The DrPH in Sociomedical Sciences

Course and Program RequirementsProgram MilestonesDissertation

The SMS Doctor of Public Health (DrPH), designed for individuals with an MPH, provides training in the application of social and behavioral science theory and research methods to critical questions in pubilc health. Student profiles, as well as our students’ publications, give a rich sense of the breadth of student work. Graduates go on to careers in research, teaching, advocacy, or public health programs, drawing on their training in social and behavioral sciences approaches to public health.

Students follow a course of study that brings the theory and methods of multiple social science disciplines to bear on a public health topic. Faculty mentors are primarily drawn from Sociomedical Sciences (SMS), but SMS DrPH students also work closely with Mailman School faculty from other departments.

Graduates apply behavioral or social science theory and methods to public health practice and policy. DrPH graduates have expertise in a specific area of public health and are prepared to train the next generation of public health master's and doctoral students in the current state of social science knowledge.

The department awards a number of fellowships to recognize academic achievement and support future scholarly success. Research experience is a critical aspect of graduate training, and so most fellowships and assistantships involve some form of research apprenticeship. For more information on the funding packages provided to students who matriculate in our doctoral programs, see the frequently asked questions.

Course Requirements

Students complete 30 credits of course work for the degree.

P8788 Theoretical Foundations of Sociomedical Sciences
P8789 Contemporary Debates in Sociomedical Sciences

Two of the following five:

P8704 Medical Sociology
P8755 Medical Anthropology
P8767 Health Psychology
P8773 Social History of Public Health
P6503 Introduction to Health Economics

Electives

Advanced Qualitative Methods Course
Advanced Quantitative Methods Course
SMS Elective
General Elective

Program Milestones

Students complete a number of milestones over the course of the program.

At the end of the first year, all students take a comprehensive exam, which draws on the material presented in Theoretical Foundations of Sociomedical Science and Contemporary Debates in Sociomedical Sciences.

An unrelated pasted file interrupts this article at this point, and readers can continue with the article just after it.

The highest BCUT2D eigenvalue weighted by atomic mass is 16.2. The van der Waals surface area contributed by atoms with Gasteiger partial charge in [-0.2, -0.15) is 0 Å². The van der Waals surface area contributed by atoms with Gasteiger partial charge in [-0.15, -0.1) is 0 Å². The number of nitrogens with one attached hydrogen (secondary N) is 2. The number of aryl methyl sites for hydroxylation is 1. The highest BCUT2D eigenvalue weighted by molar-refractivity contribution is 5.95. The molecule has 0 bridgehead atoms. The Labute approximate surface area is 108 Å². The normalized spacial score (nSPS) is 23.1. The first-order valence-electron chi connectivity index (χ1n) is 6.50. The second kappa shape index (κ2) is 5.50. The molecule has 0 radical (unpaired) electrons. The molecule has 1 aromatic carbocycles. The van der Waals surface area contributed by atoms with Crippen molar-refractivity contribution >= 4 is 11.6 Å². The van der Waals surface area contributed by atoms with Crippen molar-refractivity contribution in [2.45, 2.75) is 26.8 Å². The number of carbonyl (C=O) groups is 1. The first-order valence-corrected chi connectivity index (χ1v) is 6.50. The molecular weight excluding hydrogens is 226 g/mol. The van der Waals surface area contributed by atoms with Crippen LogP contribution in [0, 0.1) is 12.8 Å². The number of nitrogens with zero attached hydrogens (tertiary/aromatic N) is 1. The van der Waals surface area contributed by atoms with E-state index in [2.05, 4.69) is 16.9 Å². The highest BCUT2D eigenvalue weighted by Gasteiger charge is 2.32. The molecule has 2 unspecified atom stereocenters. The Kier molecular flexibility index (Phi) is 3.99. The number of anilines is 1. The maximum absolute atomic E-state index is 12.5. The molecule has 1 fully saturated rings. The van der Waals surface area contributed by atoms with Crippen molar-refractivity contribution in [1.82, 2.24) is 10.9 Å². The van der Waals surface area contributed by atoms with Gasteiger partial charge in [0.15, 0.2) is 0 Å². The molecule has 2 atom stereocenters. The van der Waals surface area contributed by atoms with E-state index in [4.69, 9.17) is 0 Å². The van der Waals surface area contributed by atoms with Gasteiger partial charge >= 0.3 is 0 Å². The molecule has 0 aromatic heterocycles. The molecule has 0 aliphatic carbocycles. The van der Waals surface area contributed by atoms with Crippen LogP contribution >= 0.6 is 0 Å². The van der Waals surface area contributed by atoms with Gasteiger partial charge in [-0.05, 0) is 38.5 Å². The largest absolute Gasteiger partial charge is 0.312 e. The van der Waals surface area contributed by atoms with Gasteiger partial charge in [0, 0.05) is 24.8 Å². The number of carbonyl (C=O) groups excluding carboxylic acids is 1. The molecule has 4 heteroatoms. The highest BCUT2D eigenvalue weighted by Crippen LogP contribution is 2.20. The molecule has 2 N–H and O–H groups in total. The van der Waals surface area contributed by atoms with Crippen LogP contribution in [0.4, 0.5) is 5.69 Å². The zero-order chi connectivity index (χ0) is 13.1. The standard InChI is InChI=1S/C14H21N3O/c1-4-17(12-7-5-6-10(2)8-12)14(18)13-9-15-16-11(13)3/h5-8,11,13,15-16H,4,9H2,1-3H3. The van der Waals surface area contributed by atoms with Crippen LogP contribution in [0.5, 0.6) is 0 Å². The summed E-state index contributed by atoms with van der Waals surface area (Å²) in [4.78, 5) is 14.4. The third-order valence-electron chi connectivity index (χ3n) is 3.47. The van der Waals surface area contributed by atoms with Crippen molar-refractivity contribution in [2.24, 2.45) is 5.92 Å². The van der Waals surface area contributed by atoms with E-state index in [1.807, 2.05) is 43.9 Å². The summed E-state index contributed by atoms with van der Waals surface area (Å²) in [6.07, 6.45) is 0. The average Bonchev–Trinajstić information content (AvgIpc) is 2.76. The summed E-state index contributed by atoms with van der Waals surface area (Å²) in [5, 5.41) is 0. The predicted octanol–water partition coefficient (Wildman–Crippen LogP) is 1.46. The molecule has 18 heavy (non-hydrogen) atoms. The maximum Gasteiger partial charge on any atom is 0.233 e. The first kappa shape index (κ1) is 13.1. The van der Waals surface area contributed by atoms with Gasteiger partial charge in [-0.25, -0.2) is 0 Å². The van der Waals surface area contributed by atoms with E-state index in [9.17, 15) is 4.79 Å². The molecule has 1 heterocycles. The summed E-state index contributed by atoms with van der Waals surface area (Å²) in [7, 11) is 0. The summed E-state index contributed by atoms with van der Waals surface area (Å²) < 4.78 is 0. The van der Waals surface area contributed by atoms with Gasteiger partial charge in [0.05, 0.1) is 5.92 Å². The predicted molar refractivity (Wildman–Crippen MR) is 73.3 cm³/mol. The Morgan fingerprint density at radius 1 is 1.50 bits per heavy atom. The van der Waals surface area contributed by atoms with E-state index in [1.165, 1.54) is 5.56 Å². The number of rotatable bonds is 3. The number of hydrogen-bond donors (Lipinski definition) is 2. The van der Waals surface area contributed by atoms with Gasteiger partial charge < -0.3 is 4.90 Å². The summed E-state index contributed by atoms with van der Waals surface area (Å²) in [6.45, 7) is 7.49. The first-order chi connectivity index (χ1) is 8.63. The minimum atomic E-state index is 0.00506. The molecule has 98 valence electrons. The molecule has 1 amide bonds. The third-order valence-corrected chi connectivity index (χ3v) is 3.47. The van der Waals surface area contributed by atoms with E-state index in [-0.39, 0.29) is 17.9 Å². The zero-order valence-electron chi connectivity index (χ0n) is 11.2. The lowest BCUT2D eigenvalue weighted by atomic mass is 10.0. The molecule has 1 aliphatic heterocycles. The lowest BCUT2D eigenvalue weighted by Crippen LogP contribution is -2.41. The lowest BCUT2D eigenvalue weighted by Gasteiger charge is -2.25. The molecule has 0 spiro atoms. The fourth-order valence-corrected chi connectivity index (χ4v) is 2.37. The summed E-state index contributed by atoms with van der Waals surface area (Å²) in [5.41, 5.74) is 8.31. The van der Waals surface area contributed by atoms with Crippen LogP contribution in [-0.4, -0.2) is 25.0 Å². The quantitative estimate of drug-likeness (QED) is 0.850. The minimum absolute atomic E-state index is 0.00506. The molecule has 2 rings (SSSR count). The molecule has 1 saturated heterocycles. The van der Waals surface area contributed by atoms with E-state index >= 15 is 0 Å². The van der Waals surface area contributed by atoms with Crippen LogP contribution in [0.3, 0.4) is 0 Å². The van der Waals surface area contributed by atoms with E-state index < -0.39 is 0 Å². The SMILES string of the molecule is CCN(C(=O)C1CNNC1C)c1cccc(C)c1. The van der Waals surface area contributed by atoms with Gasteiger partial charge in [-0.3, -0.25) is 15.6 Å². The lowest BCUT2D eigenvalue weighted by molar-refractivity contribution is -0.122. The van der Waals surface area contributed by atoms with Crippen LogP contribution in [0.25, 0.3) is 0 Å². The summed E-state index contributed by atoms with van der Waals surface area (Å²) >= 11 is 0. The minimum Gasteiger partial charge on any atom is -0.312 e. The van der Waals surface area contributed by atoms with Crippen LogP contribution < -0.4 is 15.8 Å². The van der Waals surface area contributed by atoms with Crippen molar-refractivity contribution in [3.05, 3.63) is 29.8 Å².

Towards the end of coursework, student mastery of key substantive and theoretical areas of interest, as well as of research methods, is assessed through two essay exams: the theme essay and the methods essays. These are described in greater detail in the handbook. In addition to providing students with the opportunity to demonstrate readiness to undertake independent research, the theme and methods essays are also designed to help each student build a strong mentor/mentee relationship with the intended dissertation sponsor and to begin substantial preparation for dissertation research under that faculty member’s supervision.

Dissertation

Students formulate a dissertation project and select a sponsor for the project during the coursework period. Students are normally expected to complete and defend the dissertation proposal within six months following completion of all other program requirements, and the dissertation proposal defense is the last milestone before a student formally begins work on the dissertation.

The dissertation can be in the traditional monograph format, but can also use the ‘publishable papers’ format, which includes a comprehensive literature review, at least two papers of publishable quality, and a final chapter that integrates and discusses the papers.

The Proposal and Dissertation Defense Committee is composed of five members: the Sponsor, who is an approved DrPH sponsor, is the person who guides the student through the dissertation; the Chair, who is a tenured or senior faculty with a primary appointment in SMS; and three other members, one of whom should be an outsider from other Columbia Departments and/or schools or universities.

All students must submit an application to the Health Sciences Institutional Review Board (IRB) and obtain their approval for any research involving human participants. Once the student has obtained approval of the proposal and IRB approval, the student may begin dissertation research.

When the student, the dissertation sponsor, and a second member of the committee feel that the dissertation has been completed in a satisfactory manner, the sponsor informs the Deputy Chair of the Doctoral Program and the Academic Program Coordinator and requests that a time and date for the defense be scheduled. The student must circulate the full dissertation to the Dissertation Defense Committee at least one month prior to defense date.